The 7 stages of Alzheimer's are relatively consistent from person to person. The six identified stages of caring for a person with Alzheimer's are not quite as consistent since individuals assisted by caregivers are diagnosed at different times during the disease progression. However, these 6 stages can provide insight for the caregiver into what to expect for him or herself.
The National Alzheimer's Association and the National Chronic Care Consortium collaborated to make this information available to help caregivers. The information provided below is from the model for intervention developed to help professionals help the caregivers. A link to more detailed information is provided below.
The Six Stages of Caregiving for Alzheimer's Patients
During this time there is a growing awareness that something is wrong. Both the family and the person with dementia are trying to decide how seriously they should take memory lapses, functional impairments, or periods of confusion. This phase may last for years. A major task for the family is to monitor things over time to see if they get better, stay the same, or get worse. The primary issue during this time is arriving at a realistic understanding among family members about the illness.
Sooner or later, as symptoms of cognitive impairment accumulate or a single, critical event occurs—making it impossible to believe nothing is wrong—families will obtain a diagnosis. The family must deal with the emotional issues of fear, sadness, anger, and denial that will be present and begin to process the meaning of the diagnosis. They must decide whom to tell about the diagnosis and find a way to maintain family morale and hope in the face of lost dreams for the future.
- Role Change
With the progression of impairment, the person with dementia changes from a competent, independent adult into a person who requires help with all activities of daily living. Family roles also change as the caregiving system is organized and the family begins to take greater control over the elder’s life. Tasks must be assigned to different family members with a means to monitor and encourage each to take a fair share. The family must understand what the person with dementia can and cannot do and adapt situations to maximize his or her participation. Both the person with Alzheimer’s and the family must deal with issues of significant loss.
- Chronic Caregiving
With the continued loss of abilities, the person with dementia requires greater amounts of help with activities such as dressing, bathing, grooming, toileting, and feeding. The major challenge for the family is to stave off the physical and emotional exhaustion of caregiving. Support systems must be alert to signs of exhaustion, burnout, or depression among all family members, including the person with dementia, and plans must be developed to provide respite and maintain energy in daily life. Family members can be organized as case managers to help identify appropriate services in the community and develop the means for using these services with the least amount of stress on the primary caregiver and person with dementia. At this phase the disease crowds out normal family life.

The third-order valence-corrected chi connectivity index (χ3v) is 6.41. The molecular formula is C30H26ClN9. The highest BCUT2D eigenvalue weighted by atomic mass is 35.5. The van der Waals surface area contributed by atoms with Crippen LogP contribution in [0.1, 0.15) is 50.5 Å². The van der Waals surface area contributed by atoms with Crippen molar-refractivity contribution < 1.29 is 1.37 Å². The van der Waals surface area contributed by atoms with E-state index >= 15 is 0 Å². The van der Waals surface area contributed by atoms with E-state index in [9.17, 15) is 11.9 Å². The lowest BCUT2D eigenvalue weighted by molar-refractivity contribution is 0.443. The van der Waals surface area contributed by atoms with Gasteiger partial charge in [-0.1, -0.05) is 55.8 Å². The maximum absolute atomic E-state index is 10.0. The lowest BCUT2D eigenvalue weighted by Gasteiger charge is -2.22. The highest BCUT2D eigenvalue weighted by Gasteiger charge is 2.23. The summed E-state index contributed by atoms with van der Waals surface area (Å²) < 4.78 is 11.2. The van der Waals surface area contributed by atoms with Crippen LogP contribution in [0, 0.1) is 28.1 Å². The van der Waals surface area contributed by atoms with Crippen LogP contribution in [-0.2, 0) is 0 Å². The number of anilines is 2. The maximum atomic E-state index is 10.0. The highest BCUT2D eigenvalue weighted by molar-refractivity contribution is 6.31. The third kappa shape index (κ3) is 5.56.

- Transition to Alternative Care
As caregiving resources are exhausted, it is often no longer possible to care for the person with dementia at home, necessitating placement in a nursing home or other care facility. The family must be provided assistance to help identify the point at which placement should occur, making sure to consider the needs of all family members. This traumatic event marks the end of personal caregiving and requires a shift into collaborative caregiving with appropriate role expectations.
- End of Life
Families are faced with many decisions regarding care and the treatment of potentially life threatening illnesses. The family must not only witness but also participate in the dying of the person with dementia. Based upon the foundation of values and benefits unique to each family, the ethical dilemmas faced in making end-of-life treatment decisions must be resolved. The family must be helped to develop an image of a “good death,” including important rituals and legacies, which will help bring closure and meaning at the point of death.
Progressive Changes in Alzheimer's - a Detailed Description of Behaviors